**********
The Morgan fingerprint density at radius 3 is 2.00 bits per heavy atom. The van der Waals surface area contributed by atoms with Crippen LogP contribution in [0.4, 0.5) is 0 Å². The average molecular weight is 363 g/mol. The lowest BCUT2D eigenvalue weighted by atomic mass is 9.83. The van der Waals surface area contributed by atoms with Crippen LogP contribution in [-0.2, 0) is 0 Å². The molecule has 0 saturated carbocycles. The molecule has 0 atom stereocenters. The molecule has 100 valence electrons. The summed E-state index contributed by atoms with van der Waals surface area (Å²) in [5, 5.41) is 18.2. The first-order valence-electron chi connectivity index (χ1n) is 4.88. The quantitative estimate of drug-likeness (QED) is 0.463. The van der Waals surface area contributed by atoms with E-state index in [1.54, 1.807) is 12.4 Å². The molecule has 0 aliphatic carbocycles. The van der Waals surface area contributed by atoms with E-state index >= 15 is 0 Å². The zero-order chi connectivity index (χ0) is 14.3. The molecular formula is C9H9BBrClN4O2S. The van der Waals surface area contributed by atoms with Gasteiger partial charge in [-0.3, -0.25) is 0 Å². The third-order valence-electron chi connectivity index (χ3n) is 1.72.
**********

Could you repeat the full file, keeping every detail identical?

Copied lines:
The Morgan fingerprint density at radius 3 is 2.00 bits per heavy atom. The van der Waals surface area contributed by atoms with Crippen LogP contribution in [0.4, 0.5) is 0 Å². The average molecular weight is 363 g/mol. The lowest BCUT2D eigenvalue weighted by atomic mass is 9.83. The van der Waals surface area contributed by atoms with Crippen LogP contribution in [-0.2, 0) is 0 Å². The molecule has 0 saturated carbocycles. The molecule has 0 atom stereocenters. The molecule has 100 valence electrons. The summed E-state index contributed by atoms with van der Waals surface area (Å²) in [5, 5.41) is 18.2. The first-order valence-electron chi connectivity index (χ1n) is 4.88. The quantitative estimate of drug-likeness (QED) is 0.463. The van der Waals surface area contributed by atoms with E-state index in [1.54, 1.807) is 12.4 Å². The molecule has 0 aliphatic carbocycles. The van der Waals surface area contributed by atoms with E-state index >= 15 is 0 Å². The zero-order chi connectivity index (χ0) is 14.3. The molecular formula is C9H9BBrClN4O2S. The van der Waals surface area contributed by atoms with Gasteiger partial charge in [-0.3, -0.25) is 0 Å². The third-order valence-electron chi connectivity index (χ3n) is 1.72.